Demonstrators with Iranian and American flags.
Despite some periods of cooperation, the US and Iran have long been in conflict. Here's a brief timeline of major events in US-Iranian relations.
A man at a podium with groups of seated people around him
Turkey is flexing its muscle as a regional power. On Thursday, the Turkish parliament approved a plan to send troops across the Mediterranean to Libya, which is in the midst of a complex civil war. The World's Marco Werman speaks with former Ambassador David Shinn on what this move means.
A group of people sit around a table with laptops.
When journalists flee their home countries, they lose their two most important tools: their native reporting language and their professional networks. Amal magazine, staffed by exiled journalists in Germany, is trying to change that.
A protester wearing a Guy Fawkes mask attends a Human Rights Day march organized by the Civil Human Right Front, in Hong Kong, China, on Dec. 8, 2019.
As the number and size of nonviolent protests worldwide have grown, so has the frequency of governments acting in authoritarian ways.
The ruins of a bombed base in Iraq.
On Friday, an Iranian-backed militia group attacked a US base, known as K1, in Iraq, killing an American contractor. Shortly after, the US struck the bases of an Iranian-backed Iraqi militia in retaliation. Carol Hills spoke with a former veteran who served at K1 to discuss the role that contractors play in US war zones.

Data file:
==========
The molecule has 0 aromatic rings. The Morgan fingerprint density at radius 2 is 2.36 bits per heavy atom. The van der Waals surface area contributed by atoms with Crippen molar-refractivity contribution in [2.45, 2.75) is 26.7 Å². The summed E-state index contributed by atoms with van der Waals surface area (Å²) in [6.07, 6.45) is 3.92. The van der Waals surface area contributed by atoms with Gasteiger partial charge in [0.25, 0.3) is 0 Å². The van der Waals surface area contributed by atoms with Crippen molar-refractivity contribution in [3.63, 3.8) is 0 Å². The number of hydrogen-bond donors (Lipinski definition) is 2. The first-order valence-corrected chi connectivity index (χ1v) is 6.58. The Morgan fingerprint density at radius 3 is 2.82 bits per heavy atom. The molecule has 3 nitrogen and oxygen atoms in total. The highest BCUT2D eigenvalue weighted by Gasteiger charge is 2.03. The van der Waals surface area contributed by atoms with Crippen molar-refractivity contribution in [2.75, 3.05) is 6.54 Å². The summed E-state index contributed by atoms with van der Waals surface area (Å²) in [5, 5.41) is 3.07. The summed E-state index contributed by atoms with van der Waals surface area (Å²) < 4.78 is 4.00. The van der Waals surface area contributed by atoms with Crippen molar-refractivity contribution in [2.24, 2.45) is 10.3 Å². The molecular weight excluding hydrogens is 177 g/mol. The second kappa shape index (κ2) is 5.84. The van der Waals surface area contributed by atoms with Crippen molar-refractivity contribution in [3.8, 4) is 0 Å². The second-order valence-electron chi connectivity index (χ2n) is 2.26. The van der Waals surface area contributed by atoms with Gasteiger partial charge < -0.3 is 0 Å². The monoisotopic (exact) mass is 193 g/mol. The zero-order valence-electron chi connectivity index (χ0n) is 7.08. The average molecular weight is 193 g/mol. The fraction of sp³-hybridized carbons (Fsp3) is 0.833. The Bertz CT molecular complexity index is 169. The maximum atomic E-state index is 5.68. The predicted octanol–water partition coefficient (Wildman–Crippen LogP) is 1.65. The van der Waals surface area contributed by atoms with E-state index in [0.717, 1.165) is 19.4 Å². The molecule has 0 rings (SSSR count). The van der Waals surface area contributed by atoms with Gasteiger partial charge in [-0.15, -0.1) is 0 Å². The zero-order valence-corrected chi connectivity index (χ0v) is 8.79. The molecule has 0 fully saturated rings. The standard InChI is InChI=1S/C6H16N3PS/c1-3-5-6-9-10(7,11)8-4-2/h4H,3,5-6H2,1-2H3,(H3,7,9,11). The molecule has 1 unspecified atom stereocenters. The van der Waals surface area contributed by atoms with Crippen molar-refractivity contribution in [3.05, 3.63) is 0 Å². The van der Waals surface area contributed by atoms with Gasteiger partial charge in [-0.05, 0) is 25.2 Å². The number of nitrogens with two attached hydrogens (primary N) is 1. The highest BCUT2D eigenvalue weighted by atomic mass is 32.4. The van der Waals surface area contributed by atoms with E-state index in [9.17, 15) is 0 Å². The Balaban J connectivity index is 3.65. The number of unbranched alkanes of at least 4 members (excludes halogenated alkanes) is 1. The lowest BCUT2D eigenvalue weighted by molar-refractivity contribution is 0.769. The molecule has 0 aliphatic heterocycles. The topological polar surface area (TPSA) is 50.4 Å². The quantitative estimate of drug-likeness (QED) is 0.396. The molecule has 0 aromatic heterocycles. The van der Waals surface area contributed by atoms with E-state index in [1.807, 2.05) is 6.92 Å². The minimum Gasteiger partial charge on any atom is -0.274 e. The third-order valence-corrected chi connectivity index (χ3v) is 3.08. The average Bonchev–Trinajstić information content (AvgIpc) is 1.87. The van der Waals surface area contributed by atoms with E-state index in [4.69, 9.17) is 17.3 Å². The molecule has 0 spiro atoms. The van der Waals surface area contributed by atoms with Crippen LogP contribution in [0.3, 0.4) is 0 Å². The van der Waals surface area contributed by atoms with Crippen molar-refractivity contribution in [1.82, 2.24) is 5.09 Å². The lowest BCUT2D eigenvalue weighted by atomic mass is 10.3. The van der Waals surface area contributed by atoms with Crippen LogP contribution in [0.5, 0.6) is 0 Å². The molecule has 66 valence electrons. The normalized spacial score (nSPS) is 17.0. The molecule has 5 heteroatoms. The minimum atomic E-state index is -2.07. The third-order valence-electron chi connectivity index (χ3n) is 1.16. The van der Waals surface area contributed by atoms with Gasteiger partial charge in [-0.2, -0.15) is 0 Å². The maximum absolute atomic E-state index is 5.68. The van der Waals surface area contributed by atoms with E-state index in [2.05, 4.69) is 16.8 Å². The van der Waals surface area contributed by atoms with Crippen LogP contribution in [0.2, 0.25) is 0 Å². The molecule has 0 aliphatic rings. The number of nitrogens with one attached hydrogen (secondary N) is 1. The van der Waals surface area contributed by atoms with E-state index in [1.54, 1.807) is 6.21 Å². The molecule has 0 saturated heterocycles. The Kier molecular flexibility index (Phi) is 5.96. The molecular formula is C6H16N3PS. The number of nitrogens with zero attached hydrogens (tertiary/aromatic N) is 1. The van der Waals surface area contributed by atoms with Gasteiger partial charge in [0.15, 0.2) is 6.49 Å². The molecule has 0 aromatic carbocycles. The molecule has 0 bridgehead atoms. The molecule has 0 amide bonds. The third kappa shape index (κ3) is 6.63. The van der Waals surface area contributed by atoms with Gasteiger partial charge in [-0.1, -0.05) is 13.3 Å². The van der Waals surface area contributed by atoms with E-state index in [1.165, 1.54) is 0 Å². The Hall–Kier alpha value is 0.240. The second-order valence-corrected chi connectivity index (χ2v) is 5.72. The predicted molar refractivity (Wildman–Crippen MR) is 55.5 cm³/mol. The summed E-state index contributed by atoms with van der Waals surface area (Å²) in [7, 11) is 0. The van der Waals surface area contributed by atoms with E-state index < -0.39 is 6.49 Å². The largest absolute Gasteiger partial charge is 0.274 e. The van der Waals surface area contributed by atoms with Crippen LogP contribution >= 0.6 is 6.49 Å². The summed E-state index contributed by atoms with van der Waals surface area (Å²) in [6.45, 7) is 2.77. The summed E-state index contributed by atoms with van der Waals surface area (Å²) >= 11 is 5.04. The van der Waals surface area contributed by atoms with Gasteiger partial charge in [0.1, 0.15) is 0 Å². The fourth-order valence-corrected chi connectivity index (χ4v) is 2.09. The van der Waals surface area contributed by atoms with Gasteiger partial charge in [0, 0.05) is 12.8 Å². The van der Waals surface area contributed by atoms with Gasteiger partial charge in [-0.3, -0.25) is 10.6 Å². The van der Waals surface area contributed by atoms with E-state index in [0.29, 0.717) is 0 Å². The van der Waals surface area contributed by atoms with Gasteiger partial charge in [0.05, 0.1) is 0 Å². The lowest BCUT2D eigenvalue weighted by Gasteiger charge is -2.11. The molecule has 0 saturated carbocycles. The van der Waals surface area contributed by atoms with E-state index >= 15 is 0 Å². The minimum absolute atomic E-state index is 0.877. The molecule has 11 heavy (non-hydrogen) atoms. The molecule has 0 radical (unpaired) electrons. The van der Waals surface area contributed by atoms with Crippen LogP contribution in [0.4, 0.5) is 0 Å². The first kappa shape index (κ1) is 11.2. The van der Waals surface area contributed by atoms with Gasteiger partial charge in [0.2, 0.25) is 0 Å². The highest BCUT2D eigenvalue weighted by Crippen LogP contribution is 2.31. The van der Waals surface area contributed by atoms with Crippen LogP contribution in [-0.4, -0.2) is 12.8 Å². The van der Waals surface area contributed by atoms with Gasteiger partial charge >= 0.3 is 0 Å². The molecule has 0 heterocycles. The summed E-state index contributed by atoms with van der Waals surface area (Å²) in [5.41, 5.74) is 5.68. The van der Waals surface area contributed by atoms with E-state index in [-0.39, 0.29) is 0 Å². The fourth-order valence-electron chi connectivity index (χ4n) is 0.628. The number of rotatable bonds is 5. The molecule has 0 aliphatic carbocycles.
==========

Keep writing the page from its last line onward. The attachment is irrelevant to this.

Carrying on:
President Magufuli stands in front of a podium.
Tito Magoti’s arrest and detention signals a growing crackdown on free expression in Tanzania.
Sudanese protesters chant slogans during a rally calling for the former ruling party to be dissolved and for ex-officials to be put on trial in Khartoum, Sudan, Oct. 21, 2019.
Gas. Bread. A subway ticket: The soaring cost of everyday necessities sparked protests that spiraled into major movements in countries like France, Zimbabwe, Lebanon, Sudan and Chile. Throughout the world, citizens took to the streets in 2019 to rise up against inequality, corruption and bad governance. 
Navalny holds a microphone and speaks
Nikita Kulachenkov works with Russian opposition leader Alexei Navalny on the Anti-Corruption Foundation's investigations unit. Kulachenkov spoke to The World's host Marco Werman from Berlin.
A man stands at a counter holding an urn with many urn designs behind him
With cemeteries filling up and the rising cost of traditional burials, cremation is a preferred option for a growing number of Greek citizens, but the church considers cremation a sin.
Two men in suits lean in to speak with each other
The instances of corruption coming to light in Ukraine these days aren’t necessarily warning signs of a country moving backward. They’re signs of progress.